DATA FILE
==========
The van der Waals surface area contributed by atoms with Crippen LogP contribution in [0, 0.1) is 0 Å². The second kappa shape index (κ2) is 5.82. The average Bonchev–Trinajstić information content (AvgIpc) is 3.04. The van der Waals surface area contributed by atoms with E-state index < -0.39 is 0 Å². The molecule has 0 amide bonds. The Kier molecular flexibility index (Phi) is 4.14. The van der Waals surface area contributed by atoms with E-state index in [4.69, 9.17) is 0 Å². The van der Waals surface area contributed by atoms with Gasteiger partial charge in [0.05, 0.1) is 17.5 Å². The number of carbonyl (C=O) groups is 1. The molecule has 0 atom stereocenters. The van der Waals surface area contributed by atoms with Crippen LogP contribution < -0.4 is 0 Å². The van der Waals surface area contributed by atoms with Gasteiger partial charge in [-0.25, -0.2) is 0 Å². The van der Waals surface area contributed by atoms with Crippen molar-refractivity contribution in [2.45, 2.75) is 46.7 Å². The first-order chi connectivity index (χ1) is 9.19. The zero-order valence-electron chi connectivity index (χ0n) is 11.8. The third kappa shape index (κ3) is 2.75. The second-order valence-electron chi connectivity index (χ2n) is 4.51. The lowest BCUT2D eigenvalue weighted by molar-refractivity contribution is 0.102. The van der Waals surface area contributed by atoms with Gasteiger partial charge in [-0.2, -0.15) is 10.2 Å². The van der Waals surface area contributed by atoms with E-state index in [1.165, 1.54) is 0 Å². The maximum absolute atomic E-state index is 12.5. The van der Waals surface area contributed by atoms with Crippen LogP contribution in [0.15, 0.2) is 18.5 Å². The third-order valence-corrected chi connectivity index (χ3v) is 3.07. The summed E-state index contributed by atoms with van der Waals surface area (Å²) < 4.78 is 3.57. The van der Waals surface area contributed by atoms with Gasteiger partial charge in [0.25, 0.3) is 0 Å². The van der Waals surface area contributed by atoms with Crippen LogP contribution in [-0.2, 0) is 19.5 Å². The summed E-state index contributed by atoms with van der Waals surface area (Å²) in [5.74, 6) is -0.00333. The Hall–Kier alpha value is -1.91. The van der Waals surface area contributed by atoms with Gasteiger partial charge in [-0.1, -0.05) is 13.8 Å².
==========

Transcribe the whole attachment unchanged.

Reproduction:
The van der Waals surface area contributed by atoms with Crippen LogP contribution in [0, 0.1) is 0 Å². The second kappa shape index (κ2) is 5.82. The average Bonchev–Trinajstić information content (AvgIpc) is 3.04. The van der Waals surface area contributed by atoms with E-state index < -0.39 is 0 Å². The molecule has 0 amide bonds. The Kier molecular flexibility index (Phi) is 4.14. The van der Waals surface area contributed by atoms with E-state index in [4.69, 9.17) is 0 Å². The van der Waals surface area contributed by atoms with Gasteiger partial charge in [0.05, 0.1) is 17.5 Å². The number of carbonyl (C=O) groups is 1. The molecule has 0 atom stereocenters. The van der Waals surface area contributed by atoms with Crippen LogP contribution < -0.4 is 0 Å². The van der Waals surface area contributed by atoms with Gasteiger partial charge in [-0.25, -0.2) is 0 Å². The van der Waals surface area contributed by atoms with Crippen molar-refractivity contribution in [2.45, 2.75) is 46.7 Å². The first-order chi connectivity index (χ1) is 9.19. The zero-order valence-electron chi connectivity index (χ0n) is 11.8. The third kappa shape index (κ3) is 2.75. The second-order valence-electron chi connectivity index (χ2n) is 4.51. The lowest BCUT2D eigenvalue weighted by molar-refractivity contribution is 0.102. The van der Waals surface area contributed by atoms with Gasteiger partial charge in [-0.2, -0.15) is 10.2 Å². The van der Waals surface area contributed by atoms with E-state index in [1.165, 1.54) is 0 Å². The maximum absolute atomic E-state index is 12.5. The van der Waals surface area contributed by atoms with Crippen LogP contribution in [0.15, 0.2) is 18.5 Å². The third-order valence-corrected chi connectivity index (χ3v) is 3.07. The summed E-state index contributed by atoms with van der Waals surface area (Å²) < 4.78 is 3.57. The van der Waals surface area contributed by atoms with Gasteiger partial charge in [0.25, 0.3) is 0 Å². The van der Waals surface area contributed by atoms with Crippen LogP contribution in [-0.2, 0) is 19.5 Å². The summed E-state index contributed by atoms with van der Waals surface area (Å²) in [5.74, 6) is -0.00333. The Hall–Kier alpha value is -1.91. The van der Waals surface area contributed by atoms with Gasteiger partial charge in [-0.1, -0.05) is 13.8 Å².